February 7, 2006

States slow to improve voting systems -report

WASHINGTON (Reuters) - Many states have fallen behind in
efforts to upgrade voting equipment and improve voter
registration and identification ahead of November's
congressional elections, a report issued on Tuesday said.

The report said nearly half of the states missed last
month's federal deadline to implement changes required by the
2002 Help America Vote Act, which Congress passed to help
restore confidence in the integrity of a process shaken by the
drawn-out 2000 recount saga in Florida.

The report, by the non-partisan Electionline.org project,
said reforms have stalled across the country for a variety of
reasons, including growing concerns about the reliability of
electronic voting machines and about the legality of voter ID

"The lack of progress in nearly half of the states throws
into doubt whether HAVA's goals can be achieved in time for the
November 2006 vote," said Doug Chapin, director of
Electionline.org, which analyzes election reform efforts around
the country.

The report said concern about electronic voting machines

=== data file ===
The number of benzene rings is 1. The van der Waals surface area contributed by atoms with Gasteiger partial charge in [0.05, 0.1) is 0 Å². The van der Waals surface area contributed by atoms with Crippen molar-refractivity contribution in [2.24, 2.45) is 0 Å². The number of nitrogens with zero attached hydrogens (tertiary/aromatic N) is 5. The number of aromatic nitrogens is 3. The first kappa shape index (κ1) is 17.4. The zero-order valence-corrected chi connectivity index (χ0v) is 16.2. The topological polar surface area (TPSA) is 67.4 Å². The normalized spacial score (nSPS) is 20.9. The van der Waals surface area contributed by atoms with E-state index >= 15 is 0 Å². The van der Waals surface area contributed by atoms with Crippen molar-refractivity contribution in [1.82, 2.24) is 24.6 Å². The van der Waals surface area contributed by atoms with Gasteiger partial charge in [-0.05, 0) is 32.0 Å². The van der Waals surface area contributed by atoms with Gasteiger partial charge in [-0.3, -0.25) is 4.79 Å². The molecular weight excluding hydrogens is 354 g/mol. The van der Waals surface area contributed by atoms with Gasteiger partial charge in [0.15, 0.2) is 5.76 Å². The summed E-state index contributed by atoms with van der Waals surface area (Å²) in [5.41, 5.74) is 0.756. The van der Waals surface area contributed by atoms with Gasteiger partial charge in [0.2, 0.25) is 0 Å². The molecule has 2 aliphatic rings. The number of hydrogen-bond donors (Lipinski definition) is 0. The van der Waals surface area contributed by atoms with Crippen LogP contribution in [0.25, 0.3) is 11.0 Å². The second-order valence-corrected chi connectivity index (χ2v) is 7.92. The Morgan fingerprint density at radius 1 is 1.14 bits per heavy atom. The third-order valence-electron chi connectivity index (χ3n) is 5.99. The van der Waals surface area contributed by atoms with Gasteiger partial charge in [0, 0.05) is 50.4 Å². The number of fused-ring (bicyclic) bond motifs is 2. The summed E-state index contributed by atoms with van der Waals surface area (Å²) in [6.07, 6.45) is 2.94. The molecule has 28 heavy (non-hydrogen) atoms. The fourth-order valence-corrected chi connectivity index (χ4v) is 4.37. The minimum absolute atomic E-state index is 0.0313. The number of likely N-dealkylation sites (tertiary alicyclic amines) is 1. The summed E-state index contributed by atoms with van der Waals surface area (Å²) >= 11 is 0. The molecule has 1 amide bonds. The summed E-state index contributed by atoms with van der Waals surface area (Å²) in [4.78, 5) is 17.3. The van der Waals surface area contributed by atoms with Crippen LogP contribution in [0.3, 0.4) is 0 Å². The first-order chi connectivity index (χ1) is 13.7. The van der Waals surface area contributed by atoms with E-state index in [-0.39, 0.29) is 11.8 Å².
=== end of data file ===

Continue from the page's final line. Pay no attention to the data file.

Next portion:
and their susceptibility to tampering has steadily grown since
passage of the law, and 25 states now require either the use of
paper audit trails or that a ballot be cast only on paper.

In California, the report said, concerns about the new
e-voting machines have left some counties with warehouses of
machines considered unusable for elections.

The creation of statewide databases of registered voters
was the most costly and complex of the new law's requirements,
the report said, and more than 20 states have not complied.

The number of states requiring all voters to show
identification before voting has risen from 11 in 2000 to 22 in
2006, the report said, but political and legal battles over the
issue have slowed its spread.

Georgia and Indiana passed the most stringent rules,
requiring all voters to show a state or federal photo ID before
voting, the report said. Lawsuits have been filed to block both
laws and Georgia's law was struck down by a federal judge. An
appeal is pending.

The report said more than one-third of states still do not
have a machine available at each polling place for people with
disabilities, as required by the law.